August 2003 excerpt, Wavelengths
USS Worden’s Bell Rings Again
Naval architecture center at Carderock dedicates memento
By William Palmer
WEST BETHESDA, Md. — On July 10, employees gathered in the Taylor Room to witness an acceptance ceremony during which a ship’s bell was installed in a specially constructed mount along the room’s east wall. The bell is the sole remaining artifact of USS Worden (DD 352), a Farragut Class destroyer sunk off the Aleutian Islands near Alaska in 1943.
The ship was the fifth of its class and the third vessel to bear the namesake of John L. Worden, who captained USS Monitor during her historic battle with CSS Virginia during the Civil War. The Worden’s bell is on long-term loan to the West Bethesda site from the Naval Historical Center (NHC), Washington, DC.
The ship demonstrated a number of dramatic hydrodynamic improvements which had been developed in the Experimental Model Basin, predecessor test facility of Carderock Division’s David Taylor Model Basin.
Commander Stephen Surko (002), Chief Staff Officer at the West Bethesda site, was instrumental in acquiring the bell and setting it in the Taylor Room on display. The impetus to acquire the bell took root last July. When the annual “Let Freedom Ring” celebration was announced, it struck Surko that, even though the West Bethesda site is a large naval installation, it had no bell with which to participate in the national event or use in military ceremonies. He started investigating how a bell could be acquired for the command, contacting Curator of Models Dana Wegner (301) and eventually calling the NHC. Surko found out NHC has numerous ship artifacts and had several bells available for loan. But there was a catch.
There needed to be a “connection” between West Bethesda and the ship’s bell. Unfortunately, the ship named for the Model Basin’s founder, USS David W. Taylor (DD 551), was transferred to Spain and later scrapped without its bell being saved. Surko then considered the mosaics, adorning the east and west walls of the Taylor Room, for a link. Six ships in all are represented in the Taylor Room, and Surko submitted their names to the NHC to see if there was a match. They did have a bell for one of the ships depicted, the Worden, the center of three ships portrayed in the east wall mosaics. This came as a surprise because the ship had been driven onto rocks during her support of the occupation of Amchitka Island, suffered a hull rupture, and sank. How did the bell survive the sinking?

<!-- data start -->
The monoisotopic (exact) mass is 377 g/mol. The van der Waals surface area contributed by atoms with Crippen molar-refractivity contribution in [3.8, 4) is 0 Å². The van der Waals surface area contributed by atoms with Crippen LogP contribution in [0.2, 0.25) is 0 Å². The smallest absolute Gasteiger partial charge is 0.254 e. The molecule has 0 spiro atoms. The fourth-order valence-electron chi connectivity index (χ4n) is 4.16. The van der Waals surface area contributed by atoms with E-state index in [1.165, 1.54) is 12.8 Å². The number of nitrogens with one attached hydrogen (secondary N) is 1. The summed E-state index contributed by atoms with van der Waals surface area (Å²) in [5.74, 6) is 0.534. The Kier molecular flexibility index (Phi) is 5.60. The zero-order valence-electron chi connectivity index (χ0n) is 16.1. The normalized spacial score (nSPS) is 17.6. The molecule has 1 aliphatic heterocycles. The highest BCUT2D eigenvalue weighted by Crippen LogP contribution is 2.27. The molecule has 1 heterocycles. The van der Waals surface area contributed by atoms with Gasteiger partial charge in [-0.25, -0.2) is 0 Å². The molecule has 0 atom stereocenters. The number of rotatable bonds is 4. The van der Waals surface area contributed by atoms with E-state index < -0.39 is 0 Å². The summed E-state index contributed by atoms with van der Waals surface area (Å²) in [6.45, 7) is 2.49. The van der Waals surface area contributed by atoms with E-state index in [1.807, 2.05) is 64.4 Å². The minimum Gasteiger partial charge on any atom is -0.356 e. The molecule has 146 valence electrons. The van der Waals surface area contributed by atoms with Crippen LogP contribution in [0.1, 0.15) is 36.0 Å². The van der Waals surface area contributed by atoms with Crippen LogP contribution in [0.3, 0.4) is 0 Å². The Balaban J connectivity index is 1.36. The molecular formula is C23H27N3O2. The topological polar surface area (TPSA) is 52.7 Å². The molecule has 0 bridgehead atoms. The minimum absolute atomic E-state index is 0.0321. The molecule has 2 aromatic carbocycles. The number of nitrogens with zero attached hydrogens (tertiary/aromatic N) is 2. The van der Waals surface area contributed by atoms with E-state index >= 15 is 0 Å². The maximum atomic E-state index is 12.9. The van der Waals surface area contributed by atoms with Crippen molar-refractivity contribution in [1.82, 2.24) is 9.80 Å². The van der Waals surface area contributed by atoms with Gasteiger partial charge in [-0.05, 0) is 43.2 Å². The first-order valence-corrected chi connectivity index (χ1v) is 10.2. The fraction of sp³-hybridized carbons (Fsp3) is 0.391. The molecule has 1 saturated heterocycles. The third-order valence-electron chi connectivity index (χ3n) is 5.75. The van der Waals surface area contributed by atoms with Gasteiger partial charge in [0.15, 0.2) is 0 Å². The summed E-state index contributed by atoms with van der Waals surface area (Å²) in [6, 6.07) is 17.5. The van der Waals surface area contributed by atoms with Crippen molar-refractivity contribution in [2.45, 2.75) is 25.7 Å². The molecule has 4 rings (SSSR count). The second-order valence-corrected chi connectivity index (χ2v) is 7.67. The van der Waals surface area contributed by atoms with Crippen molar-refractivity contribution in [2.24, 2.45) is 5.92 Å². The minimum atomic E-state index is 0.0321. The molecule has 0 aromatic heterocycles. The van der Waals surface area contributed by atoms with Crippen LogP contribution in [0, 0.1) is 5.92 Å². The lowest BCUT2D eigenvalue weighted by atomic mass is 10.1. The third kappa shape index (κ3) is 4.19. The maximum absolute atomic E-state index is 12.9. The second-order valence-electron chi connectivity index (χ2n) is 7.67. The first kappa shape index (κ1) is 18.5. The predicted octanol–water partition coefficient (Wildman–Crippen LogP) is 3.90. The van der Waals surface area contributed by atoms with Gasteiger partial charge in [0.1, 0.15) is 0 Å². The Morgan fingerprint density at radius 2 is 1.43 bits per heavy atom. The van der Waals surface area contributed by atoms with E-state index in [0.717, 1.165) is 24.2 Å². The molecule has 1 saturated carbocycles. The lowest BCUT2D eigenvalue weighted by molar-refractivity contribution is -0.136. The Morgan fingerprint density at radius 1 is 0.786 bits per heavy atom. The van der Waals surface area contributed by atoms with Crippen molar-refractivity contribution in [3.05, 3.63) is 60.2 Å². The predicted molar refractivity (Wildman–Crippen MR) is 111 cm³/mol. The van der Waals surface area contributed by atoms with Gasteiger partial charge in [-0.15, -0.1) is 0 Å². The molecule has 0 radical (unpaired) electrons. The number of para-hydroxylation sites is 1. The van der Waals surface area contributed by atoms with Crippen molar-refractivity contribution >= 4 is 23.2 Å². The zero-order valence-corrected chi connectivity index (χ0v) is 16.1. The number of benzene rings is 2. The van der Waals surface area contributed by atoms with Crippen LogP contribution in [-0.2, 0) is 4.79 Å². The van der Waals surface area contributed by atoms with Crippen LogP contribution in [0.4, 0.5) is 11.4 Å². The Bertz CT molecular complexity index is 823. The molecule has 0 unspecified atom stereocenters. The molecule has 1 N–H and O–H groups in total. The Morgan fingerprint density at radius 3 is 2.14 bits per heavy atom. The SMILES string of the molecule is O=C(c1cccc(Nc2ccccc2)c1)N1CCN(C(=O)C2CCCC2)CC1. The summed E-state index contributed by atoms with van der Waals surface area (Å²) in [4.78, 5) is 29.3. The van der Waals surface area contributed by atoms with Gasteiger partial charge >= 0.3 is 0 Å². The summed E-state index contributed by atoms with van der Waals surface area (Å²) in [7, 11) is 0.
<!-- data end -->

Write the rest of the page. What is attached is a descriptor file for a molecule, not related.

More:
Robert Cressman, historian, author, and head of NHC’s Ship History Branch, presented a detailed ship’s history to those gathered. He explained that the bell, weighing 110 pounds, was removed early in WWII to reduce topside weight — so the bell was no longer on Worden when it sank off the Aleutians. The bell later saw service aboard the fourth USS Worden (CG 18), and Cressman suggested that the damage evident on the bell was likely shrapnel from action seen by the ship during the Vietnam War.
Present at the dedication ceremony were Myron Scott, who was a Quartermaster 3rd class petty officer onboard the Worden at the time she sank. He was accompanied by his wife Ruth and their grandson Jason. The Worden Sailors were also represented by William Thomas (5500), William Thomas Jr., grandson and son, respectively, of William Thomas Sr., Chief Boatswain’s Mate on the Worden. Thomas Jr.’s wife Joyce Thomas and sister Mary Batten, a member of the Women Accepted for Volunteer Service (WAVES) during WWII, also attended, as well as Walt Baranger, an editor for the New York Times and son of Lieutenant Commander Walter Baranger, Radio Officer on the Worden.
During dedication ceremony comments, Surko said “I would suggest that the USS Worden bell is more than just a connection with the past, but also as a reminder of our connection with the Fleet for today and tomorrow. Sailors will continue go in harm’s way in the ships we help design and in the ship systems we develop and help maintain.”
Special thanks are extended to those who worked behind the scenes to bring the ceremony to fruition. Wegner pointed out the excellent support from William Ottinger (36124); Arthur Gehringer, James Stewart, and Ralph Huff (36125); and Thomas Reed and Alan Selwyn (36133), to construct and install the Worden’s bell and its mounting. “These fellows deserve special credit,” said Wegner, “for their ideas, ingenuity, and execution. It was a pleasure working with them. They were dedicated to the job and delivered on schedule.” The Tin Can Sailors Association provided invaluable assistance in contacting former Worden crew members.